Have a read of the last two parts to catch up on what’s happened up to here.
The NeoPixel Ring arrived in the mail which meant I could continue onto Lab 6. Since I was ahead of the lab I was supposed to be up to, I had to do some digging around to work out how to wire the thing up. Now there’s some much clearer doco, but I managed to get the wires right the first time!
It may not be the most elegant of wiring, but it worked just by bending a few wires. What would happen when I updated the Visual Studio code and pushed it to the device?
Blinding lights. It was configured to just play several pretty patterns – still cool though!
I tried to take some photos, but just believe me, this thing is bright. At this stage, I now had to sit tight and wait for further instructions.
*A week passes*
A few days ago, another email came in. I had to update the code from GitHub, in preparation for the competition. After mucking about and getting it going again, I re-uploaded the source code to the Netduino. Now, the device was both flashing lights via the NeoPixel Ring, as well as reporting temperature and light readings back to Azure. I took a quick video of the new light sequence:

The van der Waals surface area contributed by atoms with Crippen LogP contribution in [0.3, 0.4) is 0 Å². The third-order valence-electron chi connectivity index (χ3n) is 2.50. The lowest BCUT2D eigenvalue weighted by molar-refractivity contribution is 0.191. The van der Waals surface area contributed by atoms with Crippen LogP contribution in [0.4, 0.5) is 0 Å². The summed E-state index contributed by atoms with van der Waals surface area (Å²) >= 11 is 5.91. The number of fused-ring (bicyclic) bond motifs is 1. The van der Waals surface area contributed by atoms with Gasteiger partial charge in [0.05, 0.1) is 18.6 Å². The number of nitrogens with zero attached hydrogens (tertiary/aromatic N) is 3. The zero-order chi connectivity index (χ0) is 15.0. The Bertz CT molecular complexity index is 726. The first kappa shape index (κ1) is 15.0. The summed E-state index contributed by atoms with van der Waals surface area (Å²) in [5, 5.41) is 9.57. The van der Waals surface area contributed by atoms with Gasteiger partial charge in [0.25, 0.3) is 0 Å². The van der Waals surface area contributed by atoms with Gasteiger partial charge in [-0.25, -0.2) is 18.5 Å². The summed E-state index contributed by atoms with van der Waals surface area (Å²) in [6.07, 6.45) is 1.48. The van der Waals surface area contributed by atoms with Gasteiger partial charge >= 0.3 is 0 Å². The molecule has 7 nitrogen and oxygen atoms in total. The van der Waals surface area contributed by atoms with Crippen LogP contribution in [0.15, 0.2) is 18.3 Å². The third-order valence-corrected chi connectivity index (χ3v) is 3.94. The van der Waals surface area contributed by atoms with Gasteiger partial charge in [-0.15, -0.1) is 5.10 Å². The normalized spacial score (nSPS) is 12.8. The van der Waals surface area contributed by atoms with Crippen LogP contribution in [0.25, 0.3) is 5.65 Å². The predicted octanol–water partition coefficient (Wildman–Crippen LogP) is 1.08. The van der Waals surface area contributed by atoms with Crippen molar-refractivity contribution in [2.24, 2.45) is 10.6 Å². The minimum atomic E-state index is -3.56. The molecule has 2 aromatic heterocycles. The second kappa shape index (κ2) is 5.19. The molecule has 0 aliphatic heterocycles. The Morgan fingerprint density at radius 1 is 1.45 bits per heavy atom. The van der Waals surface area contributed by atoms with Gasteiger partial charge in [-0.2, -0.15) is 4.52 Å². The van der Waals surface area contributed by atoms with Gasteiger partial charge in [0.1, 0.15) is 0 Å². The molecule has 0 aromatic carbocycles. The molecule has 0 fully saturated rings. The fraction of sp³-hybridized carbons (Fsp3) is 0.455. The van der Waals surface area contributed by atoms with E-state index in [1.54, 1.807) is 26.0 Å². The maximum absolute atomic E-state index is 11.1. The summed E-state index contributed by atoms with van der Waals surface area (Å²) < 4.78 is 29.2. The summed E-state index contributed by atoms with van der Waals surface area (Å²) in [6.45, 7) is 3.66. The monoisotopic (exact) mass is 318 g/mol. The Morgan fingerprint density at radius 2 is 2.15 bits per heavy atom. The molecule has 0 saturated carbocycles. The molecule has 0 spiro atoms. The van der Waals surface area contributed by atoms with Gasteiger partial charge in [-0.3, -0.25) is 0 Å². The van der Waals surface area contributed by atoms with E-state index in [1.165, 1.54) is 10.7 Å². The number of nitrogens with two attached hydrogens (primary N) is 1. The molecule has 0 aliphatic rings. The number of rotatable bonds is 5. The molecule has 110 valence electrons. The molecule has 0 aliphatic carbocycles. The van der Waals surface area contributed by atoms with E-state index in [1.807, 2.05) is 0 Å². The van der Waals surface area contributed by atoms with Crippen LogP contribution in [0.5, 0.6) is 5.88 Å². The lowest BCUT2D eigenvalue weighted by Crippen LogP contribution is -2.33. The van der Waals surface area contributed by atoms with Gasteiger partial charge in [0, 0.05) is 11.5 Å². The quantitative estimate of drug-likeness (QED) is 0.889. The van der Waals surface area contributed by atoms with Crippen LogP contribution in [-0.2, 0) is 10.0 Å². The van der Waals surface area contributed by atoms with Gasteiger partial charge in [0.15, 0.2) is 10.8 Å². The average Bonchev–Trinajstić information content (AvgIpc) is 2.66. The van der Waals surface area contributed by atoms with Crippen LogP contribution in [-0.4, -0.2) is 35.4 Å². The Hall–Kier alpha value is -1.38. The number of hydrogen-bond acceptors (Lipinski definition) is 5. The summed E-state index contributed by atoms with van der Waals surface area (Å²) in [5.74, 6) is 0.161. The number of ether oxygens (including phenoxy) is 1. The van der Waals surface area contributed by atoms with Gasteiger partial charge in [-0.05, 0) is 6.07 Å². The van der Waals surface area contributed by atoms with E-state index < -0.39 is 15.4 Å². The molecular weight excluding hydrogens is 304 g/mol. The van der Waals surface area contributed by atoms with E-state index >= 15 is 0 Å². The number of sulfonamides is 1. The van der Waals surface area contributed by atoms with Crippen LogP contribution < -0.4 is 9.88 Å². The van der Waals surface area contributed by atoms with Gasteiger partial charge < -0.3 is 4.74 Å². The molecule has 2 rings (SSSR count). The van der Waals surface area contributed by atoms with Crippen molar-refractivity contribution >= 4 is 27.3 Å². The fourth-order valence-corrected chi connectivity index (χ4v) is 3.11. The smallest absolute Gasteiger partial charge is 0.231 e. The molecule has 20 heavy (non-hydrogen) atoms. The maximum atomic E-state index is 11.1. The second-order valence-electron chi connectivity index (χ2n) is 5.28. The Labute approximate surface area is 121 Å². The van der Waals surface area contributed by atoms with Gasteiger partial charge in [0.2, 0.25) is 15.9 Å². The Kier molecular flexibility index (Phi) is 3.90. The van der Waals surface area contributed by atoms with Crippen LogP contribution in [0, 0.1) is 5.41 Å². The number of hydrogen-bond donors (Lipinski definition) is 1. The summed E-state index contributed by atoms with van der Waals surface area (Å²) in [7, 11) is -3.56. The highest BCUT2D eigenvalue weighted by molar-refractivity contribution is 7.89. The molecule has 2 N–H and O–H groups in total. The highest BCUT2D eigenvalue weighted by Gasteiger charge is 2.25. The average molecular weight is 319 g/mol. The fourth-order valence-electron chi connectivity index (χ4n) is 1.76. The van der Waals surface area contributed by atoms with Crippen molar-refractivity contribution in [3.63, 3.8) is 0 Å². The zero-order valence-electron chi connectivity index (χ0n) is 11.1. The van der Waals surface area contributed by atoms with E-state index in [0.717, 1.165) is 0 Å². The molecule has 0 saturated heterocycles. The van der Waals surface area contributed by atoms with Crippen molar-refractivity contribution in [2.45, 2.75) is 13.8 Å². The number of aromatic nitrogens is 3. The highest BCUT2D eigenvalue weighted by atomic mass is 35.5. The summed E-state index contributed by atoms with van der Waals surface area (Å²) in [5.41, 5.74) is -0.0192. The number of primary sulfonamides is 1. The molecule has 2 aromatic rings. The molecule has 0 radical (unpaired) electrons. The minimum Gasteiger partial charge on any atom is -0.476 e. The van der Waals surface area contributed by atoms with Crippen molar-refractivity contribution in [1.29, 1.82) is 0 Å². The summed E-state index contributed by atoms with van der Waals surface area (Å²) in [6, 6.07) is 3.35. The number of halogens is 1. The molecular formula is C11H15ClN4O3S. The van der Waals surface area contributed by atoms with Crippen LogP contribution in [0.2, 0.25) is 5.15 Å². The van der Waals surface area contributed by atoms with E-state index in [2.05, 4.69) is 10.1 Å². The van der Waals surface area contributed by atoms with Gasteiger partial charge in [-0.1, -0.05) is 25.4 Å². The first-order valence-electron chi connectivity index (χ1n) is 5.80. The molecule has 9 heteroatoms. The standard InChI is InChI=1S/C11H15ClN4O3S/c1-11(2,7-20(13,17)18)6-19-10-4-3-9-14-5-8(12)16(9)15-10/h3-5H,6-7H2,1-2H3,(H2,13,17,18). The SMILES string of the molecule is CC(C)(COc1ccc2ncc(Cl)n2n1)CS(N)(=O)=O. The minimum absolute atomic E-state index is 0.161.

A much more basic light sequence. I now have to leave it running, as some devices will soon flash a special sequence. If that happens, it means I’ve won an Xbox One!
Judging by how many devices are live in the dashboard, there’s about 30 people on so far. I don’t know how many people are involved, but there are five Xbox Ones are being given away according to the T&C’s – it seems like my odds are pretty reasonable.
I may have to set up a webcam at home so I can keep an eye on the lights, as they’ll change at lunchtime. Will I win an Xbox One? We’ll find out soon! I’ll wrap up soon with the results and re-cover what the point of this whole exercise was.